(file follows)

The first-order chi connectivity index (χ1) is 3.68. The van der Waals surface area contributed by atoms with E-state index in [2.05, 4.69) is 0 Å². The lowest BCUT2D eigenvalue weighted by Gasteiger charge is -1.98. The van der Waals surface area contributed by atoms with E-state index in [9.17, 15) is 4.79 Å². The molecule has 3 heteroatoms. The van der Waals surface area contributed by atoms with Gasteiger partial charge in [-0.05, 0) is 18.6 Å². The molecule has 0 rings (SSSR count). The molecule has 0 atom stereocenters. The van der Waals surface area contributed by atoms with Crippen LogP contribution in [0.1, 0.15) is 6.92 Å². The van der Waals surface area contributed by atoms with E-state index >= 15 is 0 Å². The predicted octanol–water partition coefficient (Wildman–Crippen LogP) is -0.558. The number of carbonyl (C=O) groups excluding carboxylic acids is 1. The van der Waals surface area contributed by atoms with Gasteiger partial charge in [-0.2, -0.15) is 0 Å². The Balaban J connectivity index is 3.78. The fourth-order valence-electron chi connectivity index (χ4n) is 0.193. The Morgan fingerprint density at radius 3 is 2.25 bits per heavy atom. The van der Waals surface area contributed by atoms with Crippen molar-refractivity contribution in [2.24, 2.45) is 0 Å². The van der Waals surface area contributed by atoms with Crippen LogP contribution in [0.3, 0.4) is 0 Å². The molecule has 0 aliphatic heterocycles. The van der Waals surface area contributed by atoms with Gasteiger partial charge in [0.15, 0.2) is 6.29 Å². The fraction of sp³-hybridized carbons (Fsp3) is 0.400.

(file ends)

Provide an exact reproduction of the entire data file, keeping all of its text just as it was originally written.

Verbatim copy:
The first-order chi connectivity index (χ1) is 3.68. The van der Waals surface area contributed by atoms with E-state index in [2.05, 4.69) is 0 Å². The lowest BCUT2D eigenvalue weighted by Gasteiger charge is -1.98. The van der Waals surface area contributed by atoms with E-state index in [9.17, 15) is 4.79 Å². The molecule has 3 heteroatoms. The van der Waals surface area contributed by atoms with Gasteiger partial charge in [-0.05, 0) is 18.6 Å². The molecule has 0 rings (SSSR count). The molecule has 0 atom stereocenters. The van der Waals surface area contributed by atoms with Crippen LogP contribution in [0.1, 0.15) is 6.92 Å². The van der Waals surface area contributed by atoms with E-state index >= 15 is 0 Å². The predicted octanol–water partition coefficient (Wildman–Crippen LogP) is -0.558. The number of carbonyl (C=O) groups excluding carboxylic acids is 1. The van der Waals surface area contributed by atoms with Gasteiger partial charge in [-0.2, -0.15) is 0 Å². The Balaban J connectivity index is 3.78. The fourth-order valence-electron chi connectivity index (χ4n) is 0.193. The Morgan fingerprint density at radius 3 is 2.25 bits per heavy atom. The van der Waals surface area contributed by atoms with Crippen molar-refractivity contribution in [2.24, 2.45) is 0 Å². The van der Waals surface area contributed by atoms with Crippen LogP contribution in [0.3, 0.4) is 0 Å². The molecule has 0 aliphatic heterocycles. The van der Waals surface area contributed by atoms with Gasteiger partial charge in [0.15, 0.2) is 6.29 Å². The fraction of sp³-hybridized carbons (Fsp3) is 0.400.